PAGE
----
I read an article recently in Vogue about weddings becoming marathons and asking the question, when did it become this way?
With the rise in destination weddings in recent (non-COVID) years and bachelor and bachelorette getaways, they’re not wrong.
Weddings have become longer and more elaborate.
And the festivities around weddings have increased in quantity, complexity and cost. Everything from bridal showers to week-long weddings to asking bridesmaids to be bridesmaids.
To some degree it’s the media and all the wedding images in your face. From Pinterest to Instagram to wedding blogs.
There is a strong emphasis on what your wedding looks like, what details were included, what is cool or trendy.
There is a lot of pressure to have that Insta-worthy looking wedding.
But it’s also that the world has opened up and everyone wants to travel more.
People want to get away. To experience something fun, different and new.
The combination has made the details of weddings and the events around weddings, much more important.
And as that’s become more and more normal, it’s also become expected.
And then comes the pressure again.
That this is what is expected from you if you’re getting married.
Now, I love destination weddings, obviously.
I love them. I think they’re special and fun and can be a great experience.
But I also understand that destination weddings are not for everyone.
Because they come with a cost.
Because there is more involved with a destination wedding than a hometown wedding.
There’s more to think about and plan for and also to budget for.
Now while working within a budget is challenging in and of itself, it’s also really easy to forget a major piece of the equation.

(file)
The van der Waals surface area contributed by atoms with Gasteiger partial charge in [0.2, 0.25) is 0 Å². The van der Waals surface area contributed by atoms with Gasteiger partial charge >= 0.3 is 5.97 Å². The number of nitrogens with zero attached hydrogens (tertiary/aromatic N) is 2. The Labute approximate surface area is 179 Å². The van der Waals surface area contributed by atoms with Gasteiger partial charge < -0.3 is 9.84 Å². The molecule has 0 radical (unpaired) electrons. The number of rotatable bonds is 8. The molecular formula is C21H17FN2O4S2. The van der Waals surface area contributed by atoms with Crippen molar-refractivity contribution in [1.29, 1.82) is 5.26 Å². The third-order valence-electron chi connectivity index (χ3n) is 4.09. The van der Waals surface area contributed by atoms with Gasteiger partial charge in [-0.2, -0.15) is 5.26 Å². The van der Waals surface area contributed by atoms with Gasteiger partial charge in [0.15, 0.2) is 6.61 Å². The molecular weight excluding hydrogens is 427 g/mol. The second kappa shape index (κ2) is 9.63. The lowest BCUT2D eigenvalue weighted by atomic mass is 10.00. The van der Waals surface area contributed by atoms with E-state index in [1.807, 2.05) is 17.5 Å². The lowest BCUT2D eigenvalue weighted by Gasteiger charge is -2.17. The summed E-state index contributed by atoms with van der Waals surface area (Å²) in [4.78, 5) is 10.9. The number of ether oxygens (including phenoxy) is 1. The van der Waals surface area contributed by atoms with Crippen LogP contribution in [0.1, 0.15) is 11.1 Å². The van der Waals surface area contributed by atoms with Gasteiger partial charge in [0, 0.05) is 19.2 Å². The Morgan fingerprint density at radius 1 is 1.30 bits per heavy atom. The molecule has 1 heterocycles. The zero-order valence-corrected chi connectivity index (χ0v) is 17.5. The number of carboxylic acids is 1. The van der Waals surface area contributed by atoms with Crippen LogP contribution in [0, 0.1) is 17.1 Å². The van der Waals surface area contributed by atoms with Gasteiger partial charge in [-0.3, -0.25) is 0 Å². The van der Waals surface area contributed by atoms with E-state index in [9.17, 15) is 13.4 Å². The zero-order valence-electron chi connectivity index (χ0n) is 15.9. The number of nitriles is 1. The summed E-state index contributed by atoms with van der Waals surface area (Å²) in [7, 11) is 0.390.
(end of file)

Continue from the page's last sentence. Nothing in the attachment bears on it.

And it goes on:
Because it’s easy to get tunnel vision.
To see only what affects you and your budget.
And forget that the decisions you make for your wedding, also affects your guests.
And affects their budget.
Once again, I love destination weddings. And I think the people who attend have a good time.
But I think it’s important that before when you make decisions, you think about what the cost is of being a wedding guest.
What are you asking your guests to shell out in order to be a guest?
Because let’s be honest, it can be a lot.
Destination weddings aren’t just one day affairs. They’re multi-day weddings essentially.
That’s what makes it fun.
But it’s also what makes it expensive. For everyone!
It’s part of what plays into the wedding marathon.
But it’s not just your wedding.
Weddings come in waves, especially at a certain age.
And when your guests have not one, but two or three or five weddings to attend in a year, that adds up. FAST.
Going to one big week-long wedding can be fun. Going to five, less so.
And the cost of being a wedding guest can no longer feel worth it.
And let’s not forget your wedding party and their budget.
They have it even harder because they have all the other parties to consider as well and things like attire and hair and makeup.
Talk about pressure!
Pressure to say yes. Pressure to have to come up with money to pay for ALL the things.
And the pressure of not wanting to let you down, as their friend (or family member).
The reality is that the cost of being a wedding guest today can be really high.
Because it’s not just the wedding gift you have to think about anymore.
It’s the cute outfit you have to buy. It’s the travel for the destination wedding. And it’s all the events for the wedding.
It’s time and money that maybe you don’t want to spend on someone else’s wedding.
And I get that, completely.
Which is why it’s also perfectly ok to say no.
To say no to being a guest. To say no to being in a wedding party.
But therein lies part of the problem.
For many it’s hard to say no.
There is a lot of obligation when it comes to weddings.
If you don’t attend, if you don’t want to be in the wedding party, how do you say no?
How do you say no without it ruining your relationship?
It’s why there’s so many articles about people hating destination weddings. Or resenting couples who make those choices.
So, as the engaged couple, it lies on you to make decisions to help make it easy for your guests.